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They haven't said that the job will take two weeks, they've said it will take two weeks for them to fit it in. When I've bought a new car, twice I've picked it up the day it arrived at the dealer - once I had to wait a week from it getting to the dealer before they could have it ready. Look at it this way - if they sold so few boats they could jump on it the minute it arrived and work on it non-stop and have it ready for you in a couple of days, wouldn't you worry about how few people bought a boat from them?
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Old 06-18-2019, 07:50 PM
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Depending on where the OP is, it may still be the beginning of the season and the shop is working overtime anyway because EVERYBODY wants their start of season boat work done NOW!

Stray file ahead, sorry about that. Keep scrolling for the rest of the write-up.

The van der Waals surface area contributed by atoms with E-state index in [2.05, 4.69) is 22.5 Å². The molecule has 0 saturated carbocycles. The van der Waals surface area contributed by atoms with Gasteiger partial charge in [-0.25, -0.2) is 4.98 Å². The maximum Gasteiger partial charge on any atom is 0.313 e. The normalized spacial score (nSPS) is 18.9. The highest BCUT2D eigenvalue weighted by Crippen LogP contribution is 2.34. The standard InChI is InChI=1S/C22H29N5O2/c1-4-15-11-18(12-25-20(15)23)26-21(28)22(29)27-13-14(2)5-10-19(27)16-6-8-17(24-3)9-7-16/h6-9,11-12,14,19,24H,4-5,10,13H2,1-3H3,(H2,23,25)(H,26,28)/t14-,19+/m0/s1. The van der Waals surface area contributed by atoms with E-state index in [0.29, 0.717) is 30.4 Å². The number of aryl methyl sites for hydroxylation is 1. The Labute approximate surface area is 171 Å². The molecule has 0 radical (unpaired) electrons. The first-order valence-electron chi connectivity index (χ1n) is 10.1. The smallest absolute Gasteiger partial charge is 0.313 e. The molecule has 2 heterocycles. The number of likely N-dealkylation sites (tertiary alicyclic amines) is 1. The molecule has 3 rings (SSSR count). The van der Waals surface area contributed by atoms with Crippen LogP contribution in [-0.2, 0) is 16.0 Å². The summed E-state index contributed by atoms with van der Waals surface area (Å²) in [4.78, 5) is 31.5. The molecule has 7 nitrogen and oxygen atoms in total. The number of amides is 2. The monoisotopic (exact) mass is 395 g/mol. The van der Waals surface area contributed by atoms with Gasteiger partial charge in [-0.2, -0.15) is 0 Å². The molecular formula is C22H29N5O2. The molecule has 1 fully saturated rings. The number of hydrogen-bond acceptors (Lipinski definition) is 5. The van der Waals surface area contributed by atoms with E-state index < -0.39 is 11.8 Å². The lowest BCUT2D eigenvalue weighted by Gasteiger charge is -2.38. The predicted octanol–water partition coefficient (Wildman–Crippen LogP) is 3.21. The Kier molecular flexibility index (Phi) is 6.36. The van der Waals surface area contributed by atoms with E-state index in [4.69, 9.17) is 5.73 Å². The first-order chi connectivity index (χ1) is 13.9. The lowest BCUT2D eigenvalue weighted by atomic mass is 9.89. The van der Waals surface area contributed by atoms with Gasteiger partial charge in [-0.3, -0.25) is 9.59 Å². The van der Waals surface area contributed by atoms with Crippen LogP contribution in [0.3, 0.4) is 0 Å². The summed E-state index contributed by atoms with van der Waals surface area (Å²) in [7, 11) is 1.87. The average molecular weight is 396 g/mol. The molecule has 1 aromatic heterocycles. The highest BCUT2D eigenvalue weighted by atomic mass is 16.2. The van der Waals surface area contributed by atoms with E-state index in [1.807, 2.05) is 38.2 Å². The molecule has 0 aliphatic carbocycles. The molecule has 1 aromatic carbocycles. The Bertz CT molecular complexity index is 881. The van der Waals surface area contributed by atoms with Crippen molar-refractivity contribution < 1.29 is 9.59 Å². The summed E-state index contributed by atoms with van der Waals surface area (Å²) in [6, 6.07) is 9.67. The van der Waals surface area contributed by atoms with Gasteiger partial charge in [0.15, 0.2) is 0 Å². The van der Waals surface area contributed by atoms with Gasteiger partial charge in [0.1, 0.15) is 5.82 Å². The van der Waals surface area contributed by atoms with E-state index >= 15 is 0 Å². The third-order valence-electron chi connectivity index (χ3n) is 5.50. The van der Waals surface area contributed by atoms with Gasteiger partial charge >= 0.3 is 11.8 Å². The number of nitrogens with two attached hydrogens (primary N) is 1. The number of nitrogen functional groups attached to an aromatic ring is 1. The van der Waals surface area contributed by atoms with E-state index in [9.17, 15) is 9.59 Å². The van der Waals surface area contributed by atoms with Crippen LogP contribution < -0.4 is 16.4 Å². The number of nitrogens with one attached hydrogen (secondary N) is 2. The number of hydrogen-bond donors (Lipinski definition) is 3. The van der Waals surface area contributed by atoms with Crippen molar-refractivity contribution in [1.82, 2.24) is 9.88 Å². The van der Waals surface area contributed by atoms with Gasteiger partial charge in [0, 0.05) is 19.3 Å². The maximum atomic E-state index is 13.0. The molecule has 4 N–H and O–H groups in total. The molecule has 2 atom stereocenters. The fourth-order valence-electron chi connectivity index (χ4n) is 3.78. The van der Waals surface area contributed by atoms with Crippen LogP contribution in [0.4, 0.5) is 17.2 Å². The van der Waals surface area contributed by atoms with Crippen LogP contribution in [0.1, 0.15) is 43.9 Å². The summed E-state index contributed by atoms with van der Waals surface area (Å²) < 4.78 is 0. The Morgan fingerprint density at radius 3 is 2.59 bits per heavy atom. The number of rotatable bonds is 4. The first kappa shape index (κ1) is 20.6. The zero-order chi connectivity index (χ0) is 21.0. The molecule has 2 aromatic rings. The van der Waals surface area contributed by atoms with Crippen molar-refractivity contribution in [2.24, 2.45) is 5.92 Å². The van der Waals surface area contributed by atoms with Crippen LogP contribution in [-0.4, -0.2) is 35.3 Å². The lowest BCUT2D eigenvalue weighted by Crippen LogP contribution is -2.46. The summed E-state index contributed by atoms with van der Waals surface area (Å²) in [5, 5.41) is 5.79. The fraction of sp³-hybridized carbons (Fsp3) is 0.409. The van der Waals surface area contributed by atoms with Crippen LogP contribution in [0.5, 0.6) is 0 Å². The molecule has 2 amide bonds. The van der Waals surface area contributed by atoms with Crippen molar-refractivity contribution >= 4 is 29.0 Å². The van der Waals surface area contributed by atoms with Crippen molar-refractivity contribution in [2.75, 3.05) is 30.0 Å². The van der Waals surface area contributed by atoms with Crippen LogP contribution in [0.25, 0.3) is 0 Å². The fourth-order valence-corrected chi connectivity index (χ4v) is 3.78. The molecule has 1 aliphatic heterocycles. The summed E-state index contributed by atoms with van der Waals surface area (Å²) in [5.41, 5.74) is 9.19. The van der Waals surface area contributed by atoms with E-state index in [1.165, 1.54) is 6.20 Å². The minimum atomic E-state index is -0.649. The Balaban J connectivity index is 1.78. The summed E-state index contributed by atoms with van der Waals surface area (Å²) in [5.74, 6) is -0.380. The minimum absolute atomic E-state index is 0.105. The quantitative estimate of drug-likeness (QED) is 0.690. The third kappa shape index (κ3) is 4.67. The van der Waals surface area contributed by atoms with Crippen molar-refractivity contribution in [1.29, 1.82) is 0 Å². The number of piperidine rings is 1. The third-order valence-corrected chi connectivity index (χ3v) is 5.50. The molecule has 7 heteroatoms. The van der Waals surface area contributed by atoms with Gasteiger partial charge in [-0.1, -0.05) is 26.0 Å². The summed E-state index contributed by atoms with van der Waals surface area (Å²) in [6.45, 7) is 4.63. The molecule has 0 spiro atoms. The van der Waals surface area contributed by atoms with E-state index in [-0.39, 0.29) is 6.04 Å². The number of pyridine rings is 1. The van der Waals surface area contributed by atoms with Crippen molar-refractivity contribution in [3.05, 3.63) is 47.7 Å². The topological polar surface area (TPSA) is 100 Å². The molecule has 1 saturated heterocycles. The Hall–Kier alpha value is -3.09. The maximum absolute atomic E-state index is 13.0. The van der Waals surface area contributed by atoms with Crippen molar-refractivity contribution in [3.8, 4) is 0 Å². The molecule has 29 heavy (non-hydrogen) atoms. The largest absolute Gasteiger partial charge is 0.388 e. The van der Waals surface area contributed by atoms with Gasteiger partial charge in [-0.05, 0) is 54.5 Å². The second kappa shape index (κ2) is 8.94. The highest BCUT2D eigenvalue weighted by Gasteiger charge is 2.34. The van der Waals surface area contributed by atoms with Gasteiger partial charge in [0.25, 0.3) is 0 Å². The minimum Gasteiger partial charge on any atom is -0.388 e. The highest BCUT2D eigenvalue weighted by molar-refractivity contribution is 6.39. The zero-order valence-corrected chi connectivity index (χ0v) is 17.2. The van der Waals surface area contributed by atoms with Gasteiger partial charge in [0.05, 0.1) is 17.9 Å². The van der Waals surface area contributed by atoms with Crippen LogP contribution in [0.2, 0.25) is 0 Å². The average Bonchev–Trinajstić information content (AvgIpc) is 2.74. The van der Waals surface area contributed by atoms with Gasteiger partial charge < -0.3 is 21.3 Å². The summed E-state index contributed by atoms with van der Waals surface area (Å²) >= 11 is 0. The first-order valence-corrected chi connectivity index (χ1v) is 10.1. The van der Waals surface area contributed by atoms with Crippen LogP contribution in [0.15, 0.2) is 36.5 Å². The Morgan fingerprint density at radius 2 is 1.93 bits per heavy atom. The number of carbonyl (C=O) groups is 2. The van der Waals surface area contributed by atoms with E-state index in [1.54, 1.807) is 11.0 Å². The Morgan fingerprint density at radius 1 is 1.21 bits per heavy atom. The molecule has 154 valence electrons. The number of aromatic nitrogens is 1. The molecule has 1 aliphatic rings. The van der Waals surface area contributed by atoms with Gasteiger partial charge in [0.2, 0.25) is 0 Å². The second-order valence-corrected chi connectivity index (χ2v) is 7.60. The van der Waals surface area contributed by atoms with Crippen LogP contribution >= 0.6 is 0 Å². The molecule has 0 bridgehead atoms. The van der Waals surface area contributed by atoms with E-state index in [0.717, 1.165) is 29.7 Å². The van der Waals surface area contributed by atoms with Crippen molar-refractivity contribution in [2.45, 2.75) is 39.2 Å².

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Old 06-19-2019, 01:32 PM
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Originally Posted by Clinker View Post
They haven't said that the job will take two weeks, they've said it will take two weeks for them to fit it in. When I've bought a new car, twice I've picked it up the day it arrived at the dealer - once I had to wait a week from it getting to the dealer before they could have it ready. Look at it this way - if they sold so few boats they could jump on it the minute it arrived and work on it non-stop and have it ready for you in a couple of days, wouldn't you worry about how few people bought a boat from them?
I understand that but the question was how long does it take to actually install it/them. I say if the dealer is honest, divide the labor cost by the hourly rate. That should be a fairly accurate guess about how long it took them.
We all understand boats at the dealer sit in the yard far more than they sit in the shop, no matter why they are there.
When you are making the decision about DIY, that needs to be taken into account if you use your boat a lot.